The South Rim drive, at Canyon de Chelly National Monument, takes you to several more overlooks stretching over 15 miles. The canyon walls start at about 30ft, and gradually increase to over 1,000ft deep. At the bottom are streams, trees, and small farms with livestock, gardens, orchards, out-buildings and summer homes.
A parking lot at each viewpoint, and a short trail took me to the canyon edge and a feature. Each stop had something different to offer. Often there were natives trying to sell their crafts.
An 800ft tall rock formation, called Spider Rock, stands where Monument Canyon meets Canyon de Chelly. Navajo tradition says that Spider Woman, who lives atop the rock, taught them how to weave. To the left is Face Rock which tells Spider Woman the names of naughty children. She then carries them to the top of Spider Rock until they behave.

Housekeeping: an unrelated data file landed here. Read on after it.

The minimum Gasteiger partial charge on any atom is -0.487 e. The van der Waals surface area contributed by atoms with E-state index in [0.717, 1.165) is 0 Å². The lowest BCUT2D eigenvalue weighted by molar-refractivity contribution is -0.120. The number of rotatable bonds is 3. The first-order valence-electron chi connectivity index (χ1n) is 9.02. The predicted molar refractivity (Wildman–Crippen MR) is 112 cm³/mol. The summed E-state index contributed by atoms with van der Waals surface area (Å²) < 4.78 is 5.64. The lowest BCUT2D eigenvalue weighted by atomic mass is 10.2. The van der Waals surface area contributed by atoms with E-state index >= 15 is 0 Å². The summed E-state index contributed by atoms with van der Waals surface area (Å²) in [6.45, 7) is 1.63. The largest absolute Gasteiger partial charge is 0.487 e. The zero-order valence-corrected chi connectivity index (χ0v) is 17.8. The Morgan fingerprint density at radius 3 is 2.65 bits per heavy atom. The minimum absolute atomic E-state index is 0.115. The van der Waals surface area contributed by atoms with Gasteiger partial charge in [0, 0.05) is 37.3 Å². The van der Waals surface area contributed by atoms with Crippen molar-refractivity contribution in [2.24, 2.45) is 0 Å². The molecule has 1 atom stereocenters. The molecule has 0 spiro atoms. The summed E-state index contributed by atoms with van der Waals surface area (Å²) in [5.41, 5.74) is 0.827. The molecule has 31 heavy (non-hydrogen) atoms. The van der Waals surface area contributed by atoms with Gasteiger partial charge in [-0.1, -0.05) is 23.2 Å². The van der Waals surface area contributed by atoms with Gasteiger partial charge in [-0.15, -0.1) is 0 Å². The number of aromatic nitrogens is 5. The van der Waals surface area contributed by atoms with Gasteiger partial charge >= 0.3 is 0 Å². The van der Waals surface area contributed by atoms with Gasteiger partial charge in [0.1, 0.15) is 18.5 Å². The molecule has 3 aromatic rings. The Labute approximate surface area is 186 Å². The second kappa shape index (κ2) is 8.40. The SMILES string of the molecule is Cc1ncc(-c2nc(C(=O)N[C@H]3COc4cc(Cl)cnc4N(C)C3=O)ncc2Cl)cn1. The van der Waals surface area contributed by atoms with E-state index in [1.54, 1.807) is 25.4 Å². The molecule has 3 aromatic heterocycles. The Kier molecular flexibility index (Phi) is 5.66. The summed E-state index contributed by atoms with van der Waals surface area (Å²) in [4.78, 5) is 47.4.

The ruin was built on a sloping ledge, so the original builders constructed retaining walls to prevent the structure from sliding into the canyon; hence the name Sliding House.
The cliff dwelling and pueblo ruins on the canyon floor comprise White House. Some rooms still have white plaster walls remaining. At this overlook is the only trail into the canyon open to the public. It began raining just as I arrived, so I thought it unwise to scramble down the 600ft cliff on the clay surfaced trail.
This ruin is at the junction of Canyon de Chellly and Canyon del Muerto. Also there, was the first ruin discovered by archeologists.
At Tsegi, farms in the canyon are easily seen, along with the seasonal river.
The canyon is about 275ft deep at Tunnel overlook. By turning around, the Chinle Valley can also be seen.
Beautiful scenes along the canyon rims surprised me as they suddenly come into view. As one observer remarked, “Canyon de Chelly is a hidden gem because it doesn’t exist, until it does.”
Camp: Canyon de Chelly NM-Cottonwood CG (NN)
Scene: Pueblo ruins, canyons, farms
Also see: Canyon de Chelly – North
Amazing; the colors are stunning! There are no signs of fall colors yet?
I was there the first week of September, and at an elevation of about 5,500 ft it was too soon to see fall colors. Still, it was a stunningly beautiful place.